I love to watch old movies in which the actors are shown tasting wines blind. You know the scene: someone hands a character or two a glass of an unknown wine and asks them to guess what it is. Usually they sniff and take a sip, saying with assurance, “Oh, this is Chateau Latour 1953.”
If only the process was that simple.
Blind tasting is defined as the identification and evaluation of a wine’s specifics when handed a glass without being told anything about it. While many think it is a simple parlor game that seems rather straightforward, I will tell you that it is one of the most challenging aspects of being an accomplished taster. It is all too simple to be led away from the correct deduction by some small flavor or nuance in the wine, as not all wines conform to textbook examples of their region.
Most of the esteemed wine examinations include a component of blind tasting: Master Sommelier, Master of Wine, Wine and Spirits Education Trust and Certified Wine Educator all have some aspect of blind identification and evaluation as part of their exams. What it boils down to is using all of the knowledge you have to give you clues about the wine you have in the glass. That involves using the wine’s component levels to funnel down to a deduction.
I was taught to build a grid based on wine characteristics, consisting of color, acidity, alcohol, residual sugar, tannin, fruit and length of finish. I add to my personal grid oak (large/small barrels, toast level, French/American, new or old), maturity, and quality. Each wine gets a few minutes of focused scrutiny, first nosing through them to start to take notes on these grid specifics and also to help decide the tasting order. High alcohol and residual sugar can impact how the next wine tastes, so those wines are pushed back for tasting later in the evaluation.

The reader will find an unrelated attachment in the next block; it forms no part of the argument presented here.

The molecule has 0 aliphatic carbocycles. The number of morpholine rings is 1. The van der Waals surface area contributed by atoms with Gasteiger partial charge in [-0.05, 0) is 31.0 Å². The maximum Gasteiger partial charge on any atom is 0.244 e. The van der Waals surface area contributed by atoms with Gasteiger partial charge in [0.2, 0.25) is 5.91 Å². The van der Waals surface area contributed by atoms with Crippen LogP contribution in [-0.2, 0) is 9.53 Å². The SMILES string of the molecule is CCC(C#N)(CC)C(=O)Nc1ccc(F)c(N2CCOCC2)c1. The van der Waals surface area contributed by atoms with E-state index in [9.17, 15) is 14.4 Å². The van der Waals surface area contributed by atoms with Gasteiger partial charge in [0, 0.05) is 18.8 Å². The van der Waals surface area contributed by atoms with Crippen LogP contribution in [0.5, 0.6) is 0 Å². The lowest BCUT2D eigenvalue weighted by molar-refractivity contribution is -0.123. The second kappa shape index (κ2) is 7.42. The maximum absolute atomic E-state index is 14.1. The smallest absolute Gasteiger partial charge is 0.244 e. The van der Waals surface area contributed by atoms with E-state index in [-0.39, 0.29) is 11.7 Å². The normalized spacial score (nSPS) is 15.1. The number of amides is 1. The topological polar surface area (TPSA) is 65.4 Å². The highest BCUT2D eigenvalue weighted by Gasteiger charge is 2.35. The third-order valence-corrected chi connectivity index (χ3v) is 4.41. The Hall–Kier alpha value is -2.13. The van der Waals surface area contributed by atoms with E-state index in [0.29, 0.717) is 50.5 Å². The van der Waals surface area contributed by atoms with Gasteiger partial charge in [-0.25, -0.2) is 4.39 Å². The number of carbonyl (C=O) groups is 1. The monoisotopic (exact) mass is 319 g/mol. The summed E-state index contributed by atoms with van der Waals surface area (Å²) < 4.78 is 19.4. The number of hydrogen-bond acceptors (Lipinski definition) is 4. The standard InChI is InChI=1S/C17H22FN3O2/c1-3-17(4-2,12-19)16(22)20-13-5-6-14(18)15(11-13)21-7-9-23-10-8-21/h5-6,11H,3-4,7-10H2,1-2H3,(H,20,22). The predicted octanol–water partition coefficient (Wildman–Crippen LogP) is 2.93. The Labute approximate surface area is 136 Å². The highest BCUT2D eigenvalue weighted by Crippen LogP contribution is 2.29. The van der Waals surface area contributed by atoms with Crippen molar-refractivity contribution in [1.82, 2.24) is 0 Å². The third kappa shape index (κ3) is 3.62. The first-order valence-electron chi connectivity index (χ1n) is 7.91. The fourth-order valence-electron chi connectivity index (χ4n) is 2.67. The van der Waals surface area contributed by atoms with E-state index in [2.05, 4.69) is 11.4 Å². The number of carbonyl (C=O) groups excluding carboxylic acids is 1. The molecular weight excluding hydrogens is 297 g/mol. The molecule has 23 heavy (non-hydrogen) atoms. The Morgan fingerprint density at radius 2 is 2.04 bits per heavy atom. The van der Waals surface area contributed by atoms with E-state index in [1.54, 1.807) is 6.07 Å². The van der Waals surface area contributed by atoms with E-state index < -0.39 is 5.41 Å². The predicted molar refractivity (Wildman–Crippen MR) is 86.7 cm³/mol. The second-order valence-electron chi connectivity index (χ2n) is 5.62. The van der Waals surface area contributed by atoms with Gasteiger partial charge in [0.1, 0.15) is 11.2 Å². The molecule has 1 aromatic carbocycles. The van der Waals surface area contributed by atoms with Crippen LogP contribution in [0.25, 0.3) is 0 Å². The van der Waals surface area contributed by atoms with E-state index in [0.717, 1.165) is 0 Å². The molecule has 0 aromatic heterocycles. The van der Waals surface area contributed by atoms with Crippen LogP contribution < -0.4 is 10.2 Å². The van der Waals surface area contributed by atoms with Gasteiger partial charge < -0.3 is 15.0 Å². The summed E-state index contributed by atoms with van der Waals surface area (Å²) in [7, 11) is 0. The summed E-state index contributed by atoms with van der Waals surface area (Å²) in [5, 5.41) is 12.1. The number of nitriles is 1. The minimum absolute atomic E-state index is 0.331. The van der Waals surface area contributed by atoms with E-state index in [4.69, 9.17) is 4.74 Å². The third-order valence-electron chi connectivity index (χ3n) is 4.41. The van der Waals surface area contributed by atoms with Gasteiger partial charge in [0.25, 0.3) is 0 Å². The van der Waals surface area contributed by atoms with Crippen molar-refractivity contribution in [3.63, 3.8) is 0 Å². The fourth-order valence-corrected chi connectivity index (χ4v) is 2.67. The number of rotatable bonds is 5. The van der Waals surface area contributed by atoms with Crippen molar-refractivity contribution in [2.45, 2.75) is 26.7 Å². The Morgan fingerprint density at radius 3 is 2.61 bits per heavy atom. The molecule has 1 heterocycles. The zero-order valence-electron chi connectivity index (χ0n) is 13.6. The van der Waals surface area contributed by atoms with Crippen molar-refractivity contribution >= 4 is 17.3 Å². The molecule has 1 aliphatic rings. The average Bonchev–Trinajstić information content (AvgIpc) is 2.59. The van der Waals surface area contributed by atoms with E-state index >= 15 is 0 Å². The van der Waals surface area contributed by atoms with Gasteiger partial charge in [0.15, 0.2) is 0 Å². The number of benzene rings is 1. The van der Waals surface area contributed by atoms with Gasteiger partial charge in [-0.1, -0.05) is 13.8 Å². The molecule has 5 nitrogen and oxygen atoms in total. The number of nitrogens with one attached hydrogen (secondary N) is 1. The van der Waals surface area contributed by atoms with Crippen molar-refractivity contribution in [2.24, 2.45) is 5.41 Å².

Filling in the grid can help determine what the wine can’t be because of the components and flavors, then what it could possibly be, and finally what it must be.
Let me describe a wine as if I was tasting the wine blind with the conclusion from each observation;
Deep opaque purple-garnet color (rules out light colored grapes, such as Nebbiolo, Sangiovese, Tempranillo, Pinot Noir and leads to a youthful wine due to its purple hue). Aromas of black cherry and new oak vanillins (suggests new world, due to fruit ripeness and new oak, and oak intensity suggests small barrel aging and an expensive bottle).
Alcohol is evident in the nose (ripeness and warmer climate origins). Tannins and acidity are evident (ripe tannins and acidity denotes fruit harvested at peak maturity from a structured, quality grape).
The nose with its black fruit could lead to a new world (North/South America, Australia/New Zealand, South Africa) Cabernet, Syrah, Merlot or Malbec. Lack of mouth-coating texture and blackberry notes would lead away from Syrah and Malbec. It has too much tannin, acid and color for Merlot. That would leave a youthful Cabernet Sauvignon – without Sonoma’s herbalness, South Africa’s earthiness, Chile’s coal smoke notes or Australia’s big style. By determining what it couldn’t be, that would lead to Napa Valley Cabernet.
Hugh Johnson, one of the world’s foremost wine experts and blind tasters, was asked when was the last time he had misidentified a wine blind. “Lunch” was his humble response.
Should you wish to apply all your wine knowledge and tasting ability to the test and are a bit of a masochist at heart, try blind tasting. It is the way to truly reach the peak of wine mastery.